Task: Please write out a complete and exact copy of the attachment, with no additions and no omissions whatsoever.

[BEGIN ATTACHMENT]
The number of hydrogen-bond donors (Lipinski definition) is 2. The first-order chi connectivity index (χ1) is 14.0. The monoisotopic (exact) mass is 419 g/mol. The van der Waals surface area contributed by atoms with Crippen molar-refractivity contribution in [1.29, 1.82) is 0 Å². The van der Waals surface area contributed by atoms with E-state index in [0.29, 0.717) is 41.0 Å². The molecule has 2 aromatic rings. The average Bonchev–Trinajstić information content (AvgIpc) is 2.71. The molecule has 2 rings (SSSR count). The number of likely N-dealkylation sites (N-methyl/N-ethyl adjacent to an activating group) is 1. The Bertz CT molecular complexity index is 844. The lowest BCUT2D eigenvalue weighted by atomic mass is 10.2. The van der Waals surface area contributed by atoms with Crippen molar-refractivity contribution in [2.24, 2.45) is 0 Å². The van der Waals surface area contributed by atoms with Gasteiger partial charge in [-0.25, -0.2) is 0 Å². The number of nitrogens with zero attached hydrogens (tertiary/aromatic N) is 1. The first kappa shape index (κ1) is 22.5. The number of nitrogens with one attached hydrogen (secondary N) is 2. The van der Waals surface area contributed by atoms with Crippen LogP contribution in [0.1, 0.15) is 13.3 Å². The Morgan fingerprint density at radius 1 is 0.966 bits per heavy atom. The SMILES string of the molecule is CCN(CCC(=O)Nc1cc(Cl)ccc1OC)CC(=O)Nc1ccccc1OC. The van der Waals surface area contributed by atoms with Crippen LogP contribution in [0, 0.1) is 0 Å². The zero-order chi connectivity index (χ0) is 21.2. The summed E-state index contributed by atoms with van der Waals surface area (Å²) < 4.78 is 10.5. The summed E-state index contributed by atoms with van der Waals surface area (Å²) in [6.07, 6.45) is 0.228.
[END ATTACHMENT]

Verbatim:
The number of hydrogen-bond donors (Lipinski definition) is 2. The first-order chi connectivity index (χ1) is 14.0. The monoisotopic (exact) mass is 419 g/mol. The van der Waals surface area contributed by atoms with Crippen molar-refractivity contribution in [1.29, 1.82) is 0 Å². The van der Waals surface area contributed by atoms with E-state index in [0.29, 0.717) is 41.0 Å². The molecule has 2 aromatic rings. The average Bonchev–Trinajstić information content (AvgIpc) is 2.71. The molecule has 2 rings (SSSR count). The number of likely N-dealkylation sites (N-methyl/N-ethyl adjacent to an activating group) is 1. The Bertz CT molecular complexity index is 844. The lowest BCUT2D eigenvalue weighted by atomic mass is 10.2. The van der Waals surface area contributed by atoms with Crippen molar-refractivity contribution in [2.24, 2.45) is 0 Å². The van der Waals surface area contributed by atoms with Gasteiger partial charge in [-0.25, -0.2) is 0 Å². The number of nitrogens with zero attached hydrogens (tertiary/aromatic N) is 1. The first kappa shape index (κ1) is 22.5. The number of nitrogens with one attached hydrogen (secondary N) is 2. The van der Waals surface area contributed by atoms with Crippen LogP contribution in [0.1, 0.15) is 13.3 Å². The Morgan fingerprint density at radius 1 is 0.966 bits per heavy atom. The SMILES string of the molecule is CCN(CCC(=O)Nc1cc(Cl)ccc1OC)CC(=O)Nc1ccccc1OC. The van der Waals surface area contributed by atoms with Crippen LogP contribution in [0, 0.1) is 0 Å². The zero-order chi connectivity index (χ0) is 21.2. The summed E-state index contributed by atoms with van der Waals surface area (Å²) < 4.78 is 10.5. The summed E-state index contributed by atoms with van der Waals surface area (Å²) in [6.07, 6.45) is 0.228.